Concert Review: April Verch

March 18, 2007
Marquette, Michigan

By Matt Forss

After reviewing and thoroughly enjoying Verchuosity a few years back, my interest was ignited in Canadian fiddle music. As soon as I heard the April Verch Band was coming to my university town of Marquette, Michigan, I clamored at the opportunity to witness the fiddle maestro in action. The venue for the concert was set for 7:30 PM on March 18, 2007 at the stately, Masonic Building in downtown Marquette. Upon arrival around 7 PM, I noticed a minivan with Ontario plates – and that’s when the anticipation began! After handing my pre-paid ticket over to the ticket attendant, I noticed a table with April Verch’s latest albums, Take Me Back, and her older material, as well. No Other Would Do, her father’s CD, was also available. There were also postcards, stickers and songbooks.

As I made my way to the concert room, I could plainly see a few fans of the fiddling phenom already assembling on chairs in front of the stage and on tiered, wooden rows on both sides of the room. I was happy to find my seat in the second row in front of the stage. Though, the seats began 20 or so feet from the stage, which seemed to cleverly allow for a makeshift, though fully-carpeted, dance floor. Within minutes, many more people and young children as well, began streaming into the room – numbering about 125-150.

After a few announcements by the venue staff, the audience warmly welcomed the April Verch Band as they stepped out on the stage and immediately began playing. The opening fiddle and step dance tune was “William Gagnon” from April’s 2001 Verchuosity release, followed by “Loggers in the Shortgrass” a jig medley from her new album Take Me Back. The next song was the title track from this new album, released on Valentine’s Day 2006. We heard April’s delicate vocals and Appalachian-esque fiddling rhythms on this one. Introductions were made by April and Marc Bru, her husband and percussionist for the band. Marc Bru played harmonica, spoons, bodhran, mandolin and shakers on most of the songs, only to step off stage for a few of the songs that didn’t require his musical services. We were also introduced to Cody Walters on the upright bass, though April comedically referred to it as an “emaciated bass”, noting its slender, but handy travel size. The rather tall and stately, but extremely talented guitarist, Isaac Callender, hailed from Montana.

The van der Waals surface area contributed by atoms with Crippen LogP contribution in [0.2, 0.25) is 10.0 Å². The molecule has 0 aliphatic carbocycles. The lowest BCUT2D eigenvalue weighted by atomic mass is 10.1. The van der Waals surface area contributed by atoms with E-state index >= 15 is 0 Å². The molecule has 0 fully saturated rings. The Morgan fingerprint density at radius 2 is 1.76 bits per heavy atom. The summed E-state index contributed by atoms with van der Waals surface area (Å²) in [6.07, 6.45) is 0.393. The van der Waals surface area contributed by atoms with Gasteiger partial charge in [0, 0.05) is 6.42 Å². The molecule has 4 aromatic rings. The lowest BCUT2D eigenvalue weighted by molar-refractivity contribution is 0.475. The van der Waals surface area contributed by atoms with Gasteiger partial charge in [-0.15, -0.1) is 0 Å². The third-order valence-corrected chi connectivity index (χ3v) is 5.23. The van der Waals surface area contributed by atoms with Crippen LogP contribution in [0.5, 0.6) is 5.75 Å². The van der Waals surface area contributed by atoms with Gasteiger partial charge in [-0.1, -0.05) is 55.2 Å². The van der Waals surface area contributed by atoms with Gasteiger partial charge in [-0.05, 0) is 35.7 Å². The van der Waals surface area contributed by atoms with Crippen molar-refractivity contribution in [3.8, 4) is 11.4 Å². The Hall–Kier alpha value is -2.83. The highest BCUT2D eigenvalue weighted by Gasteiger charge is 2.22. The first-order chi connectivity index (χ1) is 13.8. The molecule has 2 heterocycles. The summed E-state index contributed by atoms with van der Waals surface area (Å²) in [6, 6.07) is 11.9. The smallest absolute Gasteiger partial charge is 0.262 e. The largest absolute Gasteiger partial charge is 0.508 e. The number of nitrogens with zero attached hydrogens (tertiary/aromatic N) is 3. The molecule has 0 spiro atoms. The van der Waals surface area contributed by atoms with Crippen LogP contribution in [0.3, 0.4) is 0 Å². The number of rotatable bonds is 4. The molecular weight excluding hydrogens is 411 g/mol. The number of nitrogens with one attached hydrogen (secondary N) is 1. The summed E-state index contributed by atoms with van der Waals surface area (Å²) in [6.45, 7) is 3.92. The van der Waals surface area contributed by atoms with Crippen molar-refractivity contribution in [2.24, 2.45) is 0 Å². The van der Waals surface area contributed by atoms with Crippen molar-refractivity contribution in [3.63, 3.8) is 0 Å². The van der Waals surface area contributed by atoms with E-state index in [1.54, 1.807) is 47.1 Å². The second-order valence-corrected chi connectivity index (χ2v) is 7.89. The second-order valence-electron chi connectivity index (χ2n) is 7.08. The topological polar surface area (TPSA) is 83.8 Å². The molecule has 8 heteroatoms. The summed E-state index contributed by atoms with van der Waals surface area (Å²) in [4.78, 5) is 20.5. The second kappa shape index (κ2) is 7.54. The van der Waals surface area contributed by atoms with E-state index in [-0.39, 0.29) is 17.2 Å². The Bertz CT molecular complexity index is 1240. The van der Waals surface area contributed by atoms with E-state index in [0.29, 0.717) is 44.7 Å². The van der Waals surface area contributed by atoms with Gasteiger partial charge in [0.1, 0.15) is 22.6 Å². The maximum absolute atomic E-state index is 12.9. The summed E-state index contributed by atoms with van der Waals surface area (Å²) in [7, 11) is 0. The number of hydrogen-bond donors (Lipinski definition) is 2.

The next song was a Latin-flavored concoction called “Spanish for Crown” off the 2003 release, From Where I Stand. Another set of songs included, an Old Time piece appropriately named “Tom, Brad & Alice” after three very good friends of April. This was followed by “The Long Way Home” and an uppity tune “Tennessee Wagoner” from Take Me Back. This was further followed by a medley of “Eclipse”, “Trip To Windsor” and “Heather Bonn”. A special treat of sorts included short story intros to most of the songs that were performed. One in particular was the story about “Faniucks Fancy” and how it was named after meeting a Ukrainian musician at a gas station while touring in Saskatchewan. This song essentially contained rhythms indicative of a Balkan beat with Ukrainian panache.